Elizabeth “Betty” Dimock was working as a tuberculosis nurse in Sainte-Agathe-des-Monts, Que., when she noticed an ad in the Montreal Gazette: South Africa needed nurses. It was the early 1940s, and Betty was eager to serve overseas in the war. “That was my life’s ambition,” says the Maritimer. So she went to Montreal, sent a letter to the South African military—adding a few years to her age to boost her chances—and waited. Eventually, a response came: she was in.
On May 1, 1942, Betty left Halifax by boat with 120 other nurses; they arrived on July 4. “I was very seasick,” she recalls. “I thought we’d never see land again.” When they finally did, the nurses were distributed across South Africa, where injured soldiers from the northern part of the continent were sent for medical attention.
For 18 months, Betty worked in Oribi Military Hospital in Pietermaritzburg, treating the wounded in dismal conditions. “They came to us from the battlefield, but they were lying in the boats for 21 days before they got to us,” she says. “Many of them didn’t reach us, but those who did were in really bad shape.” Their wounds were infected and their dressings were soiled with dry blood. The hospital had no replacements, though, so Betty had to wash them, hang them to dry and reapply them. During the day, South African boys fanned the patients to keep flies away from open sores.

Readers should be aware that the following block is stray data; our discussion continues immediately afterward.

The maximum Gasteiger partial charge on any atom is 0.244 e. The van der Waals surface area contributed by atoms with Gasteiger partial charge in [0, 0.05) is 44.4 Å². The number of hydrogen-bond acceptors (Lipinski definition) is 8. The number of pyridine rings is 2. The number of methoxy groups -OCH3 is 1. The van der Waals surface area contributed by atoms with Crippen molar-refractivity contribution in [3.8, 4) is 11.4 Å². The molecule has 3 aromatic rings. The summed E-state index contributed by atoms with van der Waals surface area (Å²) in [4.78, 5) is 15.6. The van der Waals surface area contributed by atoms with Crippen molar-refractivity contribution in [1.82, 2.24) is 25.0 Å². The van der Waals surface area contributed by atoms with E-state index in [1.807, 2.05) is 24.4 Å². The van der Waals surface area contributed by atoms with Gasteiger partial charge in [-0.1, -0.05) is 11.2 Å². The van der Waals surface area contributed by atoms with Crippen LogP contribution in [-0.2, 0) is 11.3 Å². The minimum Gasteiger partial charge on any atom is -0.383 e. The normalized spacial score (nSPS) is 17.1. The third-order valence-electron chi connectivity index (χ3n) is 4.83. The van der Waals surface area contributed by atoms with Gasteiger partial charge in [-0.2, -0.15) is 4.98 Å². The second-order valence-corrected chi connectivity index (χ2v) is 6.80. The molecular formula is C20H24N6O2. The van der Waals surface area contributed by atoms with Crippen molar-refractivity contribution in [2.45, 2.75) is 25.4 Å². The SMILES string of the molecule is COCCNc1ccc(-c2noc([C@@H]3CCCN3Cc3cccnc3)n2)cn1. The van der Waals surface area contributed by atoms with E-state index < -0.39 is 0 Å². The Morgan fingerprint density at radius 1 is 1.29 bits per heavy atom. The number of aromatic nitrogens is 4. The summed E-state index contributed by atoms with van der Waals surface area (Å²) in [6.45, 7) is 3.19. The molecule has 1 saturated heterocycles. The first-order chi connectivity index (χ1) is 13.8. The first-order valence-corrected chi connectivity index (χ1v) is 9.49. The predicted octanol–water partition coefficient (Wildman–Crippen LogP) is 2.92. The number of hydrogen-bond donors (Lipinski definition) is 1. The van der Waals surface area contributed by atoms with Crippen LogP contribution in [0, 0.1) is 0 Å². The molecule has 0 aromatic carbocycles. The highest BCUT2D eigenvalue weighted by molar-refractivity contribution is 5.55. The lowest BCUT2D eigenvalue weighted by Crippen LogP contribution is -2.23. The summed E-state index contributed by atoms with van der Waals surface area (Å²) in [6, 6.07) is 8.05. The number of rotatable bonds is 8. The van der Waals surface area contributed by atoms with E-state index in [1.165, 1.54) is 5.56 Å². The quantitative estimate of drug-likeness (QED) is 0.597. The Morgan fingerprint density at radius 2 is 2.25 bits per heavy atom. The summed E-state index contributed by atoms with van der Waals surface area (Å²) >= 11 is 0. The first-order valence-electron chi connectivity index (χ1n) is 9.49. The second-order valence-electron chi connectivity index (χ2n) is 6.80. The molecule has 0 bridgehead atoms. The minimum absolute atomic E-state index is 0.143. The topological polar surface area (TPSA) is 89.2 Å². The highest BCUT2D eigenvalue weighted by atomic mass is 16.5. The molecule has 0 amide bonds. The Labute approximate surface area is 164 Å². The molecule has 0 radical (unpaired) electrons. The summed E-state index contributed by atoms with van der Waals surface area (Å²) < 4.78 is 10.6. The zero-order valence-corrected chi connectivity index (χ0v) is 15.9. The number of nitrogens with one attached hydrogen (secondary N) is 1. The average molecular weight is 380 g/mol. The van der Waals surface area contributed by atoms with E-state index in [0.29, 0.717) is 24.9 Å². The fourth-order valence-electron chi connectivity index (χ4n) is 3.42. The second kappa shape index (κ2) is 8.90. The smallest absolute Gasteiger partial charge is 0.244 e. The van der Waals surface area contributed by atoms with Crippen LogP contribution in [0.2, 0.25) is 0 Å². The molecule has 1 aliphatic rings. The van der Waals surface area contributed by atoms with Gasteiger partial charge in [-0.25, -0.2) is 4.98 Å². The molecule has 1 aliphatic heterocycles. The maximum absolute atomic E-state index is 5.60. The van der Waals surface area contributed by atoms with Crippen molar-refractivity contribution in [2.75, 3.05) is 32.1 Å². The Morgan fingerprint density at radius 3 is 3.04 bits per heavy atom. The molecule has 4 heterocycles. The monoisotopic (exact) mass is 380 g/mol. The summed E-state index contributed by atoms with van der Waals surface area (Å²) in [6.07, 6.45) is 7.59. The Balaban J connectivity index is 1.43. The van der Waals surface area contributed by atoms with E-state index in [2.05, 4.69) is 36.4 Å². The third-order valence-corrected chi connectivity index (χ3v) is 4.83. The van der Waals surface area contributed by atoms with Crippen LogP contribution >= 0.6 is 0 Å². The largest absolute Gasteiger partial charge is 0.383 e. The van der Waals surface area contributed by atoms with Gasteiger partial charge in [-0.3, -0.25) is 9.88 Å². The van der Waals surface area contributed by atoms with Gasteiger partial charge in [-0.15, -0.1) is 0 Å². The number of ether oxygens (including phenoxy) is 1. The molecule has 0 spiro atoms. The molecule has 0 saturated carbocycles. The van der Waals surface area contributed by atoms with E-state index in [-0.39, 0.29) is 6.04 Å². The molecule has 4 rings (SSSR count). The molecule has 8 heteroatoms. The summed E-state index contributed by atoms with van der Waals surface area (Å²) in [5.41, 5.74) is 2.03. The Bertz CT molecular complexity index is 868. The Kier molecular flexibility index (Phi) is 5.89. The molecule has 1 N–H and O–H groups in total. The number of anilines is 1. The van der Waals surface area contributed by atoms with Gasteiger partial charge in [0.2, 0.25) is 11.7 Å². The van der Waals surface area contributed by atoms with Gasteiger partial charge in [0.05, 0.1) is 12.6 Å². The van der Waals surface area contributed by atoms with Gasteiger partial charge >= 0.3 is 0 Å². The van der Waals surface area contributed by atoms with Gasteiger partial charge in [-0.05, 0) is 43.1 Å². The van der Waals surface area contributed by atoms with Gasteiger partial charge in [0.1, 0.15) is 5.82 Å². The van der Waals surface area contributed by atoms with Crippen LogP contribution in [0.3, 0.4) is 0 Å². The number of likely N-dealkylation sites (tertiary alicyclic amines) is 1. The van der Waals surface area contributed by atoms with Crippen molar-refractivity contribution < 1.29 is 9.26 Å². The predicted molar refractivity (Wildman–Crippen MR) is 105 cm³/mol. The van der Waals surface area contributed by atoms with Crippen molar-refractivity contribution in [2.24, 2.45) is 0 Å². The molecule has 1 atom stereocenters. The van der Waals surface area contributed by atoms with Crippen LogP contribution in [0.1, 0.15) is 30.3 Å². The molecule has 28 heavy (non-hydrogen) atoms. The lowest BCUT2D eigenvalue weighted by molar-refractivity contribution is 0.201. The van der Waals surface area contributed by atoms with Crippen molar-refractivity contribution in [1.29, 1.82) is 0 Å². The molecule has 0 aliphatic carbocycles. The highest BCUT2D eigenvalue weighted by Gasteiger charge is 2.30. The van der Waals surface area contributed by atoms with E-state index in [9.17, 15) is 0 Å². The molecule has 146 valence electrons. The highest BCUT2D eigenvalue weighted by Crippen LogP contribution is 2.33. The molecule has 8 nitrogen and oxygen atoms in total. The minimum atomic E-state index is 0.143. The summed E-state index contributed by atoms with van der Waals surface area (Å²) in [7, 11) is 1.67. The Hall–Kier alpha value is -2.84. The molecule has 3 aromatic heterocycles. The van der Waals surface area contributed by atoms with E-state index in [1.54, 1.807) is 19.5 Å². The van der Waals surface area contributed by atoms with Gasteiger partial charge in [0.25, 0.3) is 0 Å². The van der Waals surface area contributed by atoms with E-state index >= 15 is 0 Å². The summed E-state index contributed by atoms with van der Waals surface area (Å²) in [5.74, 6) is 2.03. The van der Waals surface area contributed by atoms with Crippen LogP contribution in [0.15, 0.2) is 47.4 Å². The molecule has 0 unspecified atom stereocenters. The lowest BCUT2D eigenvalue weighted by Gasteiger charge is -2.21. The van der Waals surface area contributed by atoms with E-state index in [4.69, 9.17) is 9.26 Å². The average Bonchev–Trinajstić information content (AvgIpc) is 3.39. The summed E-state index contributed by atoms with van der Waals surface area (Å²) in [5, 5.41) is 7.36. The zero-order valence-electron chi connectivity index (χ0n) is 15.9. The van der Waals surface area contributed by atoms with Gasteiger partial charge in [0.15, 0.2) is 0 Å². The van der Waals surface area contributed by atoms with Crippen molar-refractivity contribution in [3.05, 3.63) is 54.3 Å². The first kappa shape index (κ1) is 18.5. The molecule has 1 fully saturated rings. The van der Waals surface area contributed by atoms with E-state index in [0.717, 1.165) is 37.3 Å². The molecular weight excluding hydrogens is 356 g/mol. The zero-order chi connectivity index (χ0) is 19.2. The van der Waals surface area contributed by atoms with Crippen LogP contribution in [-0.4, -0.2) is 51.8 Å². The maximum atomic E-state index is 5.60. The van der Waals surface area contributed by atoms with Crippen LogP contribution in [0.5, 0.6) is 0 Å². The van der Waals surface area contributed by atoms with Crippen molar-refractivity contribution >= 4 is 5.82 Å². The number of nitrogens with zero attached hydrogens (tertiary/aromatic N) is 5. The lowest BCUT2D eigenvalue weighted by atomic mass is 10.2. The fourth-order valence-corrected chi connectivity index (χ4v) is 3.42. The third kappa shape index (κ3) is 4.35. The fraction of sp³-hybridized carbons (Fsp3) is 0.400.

One particular soldier, Betty remembers, arrived in a full-body plaster cast. An English troop no older than 18, he’d sustained severe shoulder injuries in Egypt three weeks earlier, been wrapped up and went untreated since. When Betty approached him to remove the cast, he said, “Don’t do it. Get someone else.” She ignored his request and removed the cast. “There were maggots crawling all over him,” she says. She used a soup ladle to remove the bugs and the pus they were feeding on before she “lost many meals.”
After her contract with the South African army expired, Betty joined the Canadian forces in Holland, which is where she was when penicillin, an early antibiotic, was introduced. “It was a revelation,” she says. “But it wasn’t the best. We had to get an awful lot of it, and it was torture for the boys. We had to sharpen the needles ourselves. It was all very primitive.”
Betty stayed in Holland after the war ended, but an ear injury forced her back to Canada, where she married Herbert Dimock, a railway worker, and settled in Winnipeg. Unable to continue nursing, she volunteered for various organizations and pursued art. She earned a bachelor of fine arts from the University of Manitoba, studied Renaissance art in Florence and took printmaking courses in Japan. Her work has since been shown in galleries across North America, including the New Brunswick Museum, which hosted her first major exhibition. “I always said I wanted my first show in my home province,” says Betty. “But I didn’t know I’d get into the top gallery.” — Luc Rinaldi
Elizabeth Dimock died on November 14, 2015. She was 99.
(Portrait by John Woods)